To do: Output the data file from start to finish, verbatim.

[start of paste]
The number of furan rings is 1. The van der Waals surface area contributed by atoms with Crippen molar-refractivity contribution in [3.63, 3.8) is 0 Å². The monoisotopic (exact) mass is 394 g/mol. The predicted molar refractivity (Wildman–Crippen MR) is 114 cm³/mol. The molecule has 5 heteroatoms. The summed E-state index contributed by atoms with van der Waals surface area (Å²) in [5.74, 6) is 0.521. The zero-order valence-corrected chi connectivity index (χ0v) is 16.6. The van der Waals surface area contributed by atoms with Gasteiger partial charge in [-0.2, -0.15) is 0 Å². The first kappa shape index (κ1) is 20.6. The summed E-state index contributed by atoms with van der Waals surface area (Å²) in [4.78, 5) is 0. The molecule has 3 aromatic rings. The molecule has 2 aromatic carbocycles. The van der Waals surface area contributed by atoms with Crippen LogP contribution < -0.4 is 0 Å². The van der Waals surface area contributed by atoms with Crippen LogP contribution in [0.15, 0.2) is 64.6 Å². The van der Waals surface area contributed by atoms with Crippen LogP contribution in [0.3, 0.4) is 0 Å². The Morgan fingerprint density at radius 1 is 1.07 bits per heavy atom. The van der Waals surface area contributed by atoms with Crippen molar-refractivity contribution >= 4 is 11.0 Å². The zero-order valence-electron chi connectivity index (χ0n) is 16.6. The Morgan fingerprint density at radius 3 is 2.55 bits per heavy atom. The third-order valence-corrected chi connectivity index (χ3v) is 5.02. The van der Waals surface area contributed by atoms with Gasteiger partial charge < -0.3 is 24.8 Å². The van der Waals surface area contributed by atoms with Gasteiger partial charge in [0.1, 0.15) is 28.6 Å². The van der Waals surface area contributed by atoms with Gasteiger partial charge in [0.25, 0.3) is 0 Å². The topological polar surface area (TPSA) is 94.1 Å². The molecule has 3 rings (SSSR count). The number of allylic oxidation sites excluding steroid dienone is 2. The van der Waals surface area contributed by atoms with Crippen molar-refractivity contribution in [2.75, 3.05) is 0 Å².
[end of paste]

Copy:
The number of furan rings is 1. The van der Waals surface area contributed by atoms with Crippen molar-refractivity contribution in [3.63, 3.8) is 0 Å². The monoisotopic (exact) mass is 394 g/mol. The predicted molar refractivity (Wildman–Crippen MR) is 114 cm³/mol. The molecule has 5 heteroatoms. The summed E-state index contributed by atoms with van der Waals surface area (Å²) in [5.74, 6) is 0.521. The zero-order valence-corrected chi connectivity index (χ0v) is 16.6. The van der Waals surface area contributed by atoms with Gasteiger partial charge in [-0.2, -0.15) is 0 Å². The first kappa shape index (κ1) is 20.6. The summed E-state index contributed by atoms with van der Waals surface area (Å²) in [4.78, 5) is 0. The molecule has 3 aromatic rings. The molecule has 2 aromatic carbocycles. The van der Waals surface area contributed by atoms with Crippen LogP contribution < -0.4 is 0 Å². The van der Waals surface area contributed by atoms with Crippen LogP contribution in [0.15, 0.2) is 64.6 Å². The van der Waals surface area contributed by atoms with Crippen LogP contribution in [0.3, 0.4) is 0 Å². The Morgan fingerprint density at radius 1 is 1.07 bits per heavy atom. The van der Waals surface area contributed by atoms with Crippen molar-refractivity contribution >= 4 is 11.0 Å². The zero-order valence-electron chi connectivity index (χ0n) is 16.6. The Morgan fingerprint density at radius 3 is 2.55 bits per heavy atom. The third-order valence-corrected chi connectivity index (χ3v) is 5.02. The van der Waals surface area contributed by atoms with Gasteiger partial charge < -0.3 is 24.8 Å². The van der Waals surface area contributed by atoms with Gasteiger partial charge in [0.1, 0.15) is 28.6 Å². The van der Waals surface area contributed by atoms with Gasteiger partial charge in [0.25, 0.3) is 0 Å². The topological polar surface area (TPSA) is 94.1 Å². The molecule has 3 rings (SSSR count). The number of allylic oxidation sites excluding steroid dienone is 2. The van der Waals surface area contributed by atoms with Crippen molar-refractivity contribution in [2.75, 3.05) is 0 Å².